The files include minutes that show Mr. Virk, the ministerial aide who would later be charged with accepting bribes for allegedly leaking information in exchange for money and gifts, was involved with the committee evaluating the bids.
"Virk to work with [deputy minister Chris] Trumpy and the Office of the Premier to finalize letters of invitation ...Virk to confirm with [Transportation] Minister [Judith] Reid the relationship between BC Rail, the Northern Transportation Strategy discussed at the fall session. ...Virk to ensure Minister Reid confirms outcome," state various entries.
On Nov. 25, 2003, the government announced a deal that gave CN the right to operate on BC Rail's roadbed under a 60-year lease renewable for up to 990 years.
But behind the scenes it hadn't gone smoothly. CP and the U.S. bidders complained because CN alone had been given an opportunity to meet with BC Rail shippers, gaining valuable knowledge about rates that other bidders didn't have.
"Our dismay arises because of the lack of fairness in which the process has been conducted so far, the apparent favoritism of certain bidders, and the lack of timely information," Peter Rickershauser, vice-president of Burlington Northern, wrote on Nov. 18.
CP raised similar concerns a week earlier - and dropped out of the bidding.
But while the complaints were unsettling to the government, which insisted it had run a fair process, far worse was to come.
On Dec. 28, 2003, police raided the legislature and hauled away files from the offices of Mr. Basi, who was a ministerial aide to then-finance-minister Gary Collins, and Mr. Virk, an aide to Ms. Reid.
The government didn't let the raids stop the BC Rail deal, which closed in July, 2004, but a second privatization offer, for a BC Rail port subdivision at Robert's Bank, was cancelled when police told officials confidential information had been leaked.
The joint case against Mr. Basi and Mr. Virk remains in pretrial hearings. Many more documents are expected to emerge at trial.
What's in the files
The information contained in the 8,000 pages of documents includes:
Heavily edited cabinet minutes where even the subject headings are blanked out.
Media strategies that call for reporters to be "hand picked" for inside scoops and the presentation of groomed "supporters" to validate the government's message.
A 2003 letter to Martyn Brown, then Premier Gordon Campbell's chief of staff, that contains a job application from Bobby Virk, saying he was referred by Mr. Campbell and Lara Dauphinee, the executive assistant to the Premier.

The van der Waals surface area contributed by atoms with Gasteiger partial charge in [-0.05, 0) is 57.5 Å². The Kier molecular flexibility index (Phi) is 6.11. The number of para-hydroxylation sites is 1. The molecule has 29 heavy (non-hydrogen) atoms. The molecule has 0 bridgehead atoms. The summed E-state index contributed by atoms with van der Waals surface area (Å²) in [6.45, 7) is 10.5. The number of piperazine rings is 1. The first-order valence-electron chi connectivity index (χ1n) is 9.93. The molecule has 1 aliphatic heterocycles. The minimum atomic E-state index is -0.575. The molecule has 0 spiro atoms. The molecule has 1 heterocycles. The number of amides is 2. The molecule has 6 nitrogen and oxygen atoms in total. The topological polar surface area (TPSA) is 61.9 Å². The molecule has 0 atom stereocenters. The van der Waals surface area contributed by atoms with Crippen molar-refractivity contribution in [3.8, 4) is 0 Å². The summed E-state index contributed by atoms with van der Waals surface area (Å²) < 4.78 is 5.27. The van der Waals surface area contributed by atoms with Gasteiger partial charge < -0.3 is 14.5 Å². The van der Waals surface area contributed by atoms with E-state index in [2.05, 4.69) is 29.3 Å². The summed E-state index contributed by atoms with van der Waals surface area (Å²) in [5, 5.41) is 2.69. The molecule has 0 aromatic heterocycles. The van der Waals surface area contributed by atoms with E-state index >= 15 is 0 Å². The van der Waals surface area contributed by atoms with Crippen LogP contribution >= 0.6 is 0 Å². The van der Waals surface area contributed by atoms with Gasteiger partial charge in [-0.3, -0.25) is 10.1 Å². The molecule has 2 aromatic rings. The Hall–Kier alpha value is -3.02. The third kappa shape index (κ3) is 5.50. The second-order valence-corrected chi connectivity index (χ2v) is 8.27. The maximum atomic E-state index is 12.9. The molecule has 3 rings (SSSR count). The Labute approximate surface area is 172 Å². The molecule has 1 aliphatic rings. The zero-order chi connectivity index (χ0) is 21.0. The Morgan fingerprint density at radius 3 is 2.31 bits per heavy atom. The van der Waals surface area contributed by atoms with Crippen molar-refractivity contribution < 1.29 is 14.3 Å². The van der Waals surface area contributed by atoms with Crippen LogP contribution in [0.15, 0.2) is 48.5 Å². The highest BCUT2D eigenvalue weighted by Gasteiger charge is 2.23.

An audit that shows op-ed pieces submitted by Mr. Campbell, and run by many newspapers including The Globe and Mail, "have been written for the Premier by IGRS [Intergovernmental Relations Secretariat]."
Heavily redacted correspondence tracking notes from Mr. Campbell's office that contain heads such as "RCMP raid on the Legislature" and "Basi/Virk cases rel'd to BC Rail partnership." Notes indicate material was blanked out under various sections of the Privacy Act.
The New Democratic Party posted on the Web yesterday digital copies of thousands of pages of internal government documents released recently by the Supreme Court of British Columbia. The NDP got access to the material by filing a motion for material that defence lawyers in a political corruption trial had earlier obtained under the Freedom of Information Act. The documents are related to the $1-billion sale of BC Rail by the government in 2003. "These documents shed some light on the B.C. Rail corruption scandal, and the public deserves to have access to this information," NDP attorney-general critic Leonard Krog said in releasing the material.
The documents are posted at:
It has always been difficult to "snip" paragraphs (to avoid copyright infringement) from Mark Hume's reports, because he packs each line with solid information in a smooth-flowing narrative. This March 7, 2009 column -- at such a critical time in B.C. history -- is especially valuable. So I am hoping that Mark Hume and The Globe and Mail will forgive me for posting the column in its entirety. I hope they will see it as a sign of respect for its value to the public. It is reprinted here, with appreciation. - BC Mary.